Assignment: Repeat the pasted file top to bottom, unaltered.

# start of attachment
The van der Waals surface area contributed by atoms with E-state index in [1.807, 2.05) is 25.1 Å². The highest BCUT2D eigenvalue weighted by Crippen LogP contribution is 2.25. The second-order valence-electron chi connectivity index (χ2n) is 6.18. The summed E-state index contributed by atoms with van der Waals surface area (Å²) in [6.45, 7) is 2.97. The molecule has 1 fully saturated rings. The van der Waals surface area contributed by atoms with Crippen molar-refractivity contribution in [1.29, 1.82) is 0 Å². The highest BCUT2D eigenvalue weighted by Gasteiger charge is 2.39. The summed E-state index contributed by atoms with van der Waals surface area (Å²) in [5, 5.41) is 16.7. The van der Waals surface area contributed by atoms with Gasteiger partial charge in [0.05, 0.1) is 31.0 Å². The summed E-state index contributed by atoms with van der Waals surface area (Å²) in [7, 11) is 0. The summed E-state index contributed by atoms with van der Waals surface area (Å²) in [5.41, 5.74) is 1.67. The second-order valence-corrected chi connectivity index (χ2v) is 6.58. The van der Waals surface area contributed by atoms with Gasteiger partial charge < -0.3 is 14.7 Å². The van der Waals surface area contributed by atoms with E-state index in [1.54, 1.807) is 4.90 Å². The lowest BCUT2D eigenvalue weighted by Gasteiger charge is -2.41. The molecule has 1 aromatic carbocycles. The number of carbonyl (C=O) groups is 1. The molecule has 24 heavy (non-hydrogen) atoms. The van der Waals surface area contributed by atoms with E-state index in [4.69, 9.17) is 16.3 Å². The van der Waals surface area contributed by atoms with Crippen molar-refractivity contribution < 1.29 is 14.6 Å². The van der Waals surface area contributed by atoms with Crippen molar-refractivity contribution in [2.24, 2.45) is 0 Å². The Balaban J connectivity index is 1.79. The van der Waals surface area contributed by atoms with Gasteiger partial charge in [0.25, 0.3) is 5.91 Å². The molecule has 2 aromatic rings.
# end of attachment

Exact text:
The van der Waals surface area contributed by atoms with E-state index in [1.807, 2.05) is 25.1 Å². The highest BCUT2D eigenvalue weighted by Crippen LogP contribution is 2.25. The second-order valence-electron chi connectivity index (χ2n) is 6.18. The summed E-state index contributed by atoms with van der Waals surface area (Å²) in [6.45, 7) is 2.97. The molecule has 1 fully saturated rings. The van der Waals surface area contributed by atoms with Crippen molar-refractivity contribution in [1.29, 1.82) is 0 Å². The highest BCUT2D eigenvalue weighted by Gasteiger charge is 2.39. The summed E-state index contributed by atoms with van der Waals surface area (Å²) in [5, 5.41) is 16.7. The van der Waals surface area contributed by atoms with Gasteiger partial charge in [0.05, 0.1) is 31.0 Å². The summed E-state index contributed by atoms with van der Waals surface area (Å²) in [7, 11) is 0. The summed E-state index contributed by atoms with van der Waals surface area (Å²) in [5.41, 5.74) is 1.67. The second-order valence-corrected chi connectivity index (χ2v) is 6.58. The van der Waals surface area contributed by atoms with Gasteiger partial charge < -0.3 is 14.7 Å². The van der Waals surface area contributed by atoms with E-state index in [1.54, 1.807) is 4.90 Å². The lowest BCUT2D eigenvalue weighted by Gasteiger charge is -2.41. The molecule has 1 aromatic carbocycles. The number of carbonyl (C=O) groups is 1. The molecule has 24 heavy (non-hydrogen) atoms. The van der Waals surface area contributed by atoms with E-state index in [4.69, 9.17) is 16.3 Å². The van der Waals surface area contributed by atoms with Crippen molar-refractivity contribution < 1.29 is 14.6 Å². The van der Waals surface area contributed by atoms with Crippen molar-refractivity contribution in [2.24, 2.45) is 0 Å². The Balaban J connectivity index is 1.79. The van der Waals surface area contributed by atoms with Gasteiger partial charge in [0.25, 0.3) is 5.91 Å². The molecule has 2 aromatic rings.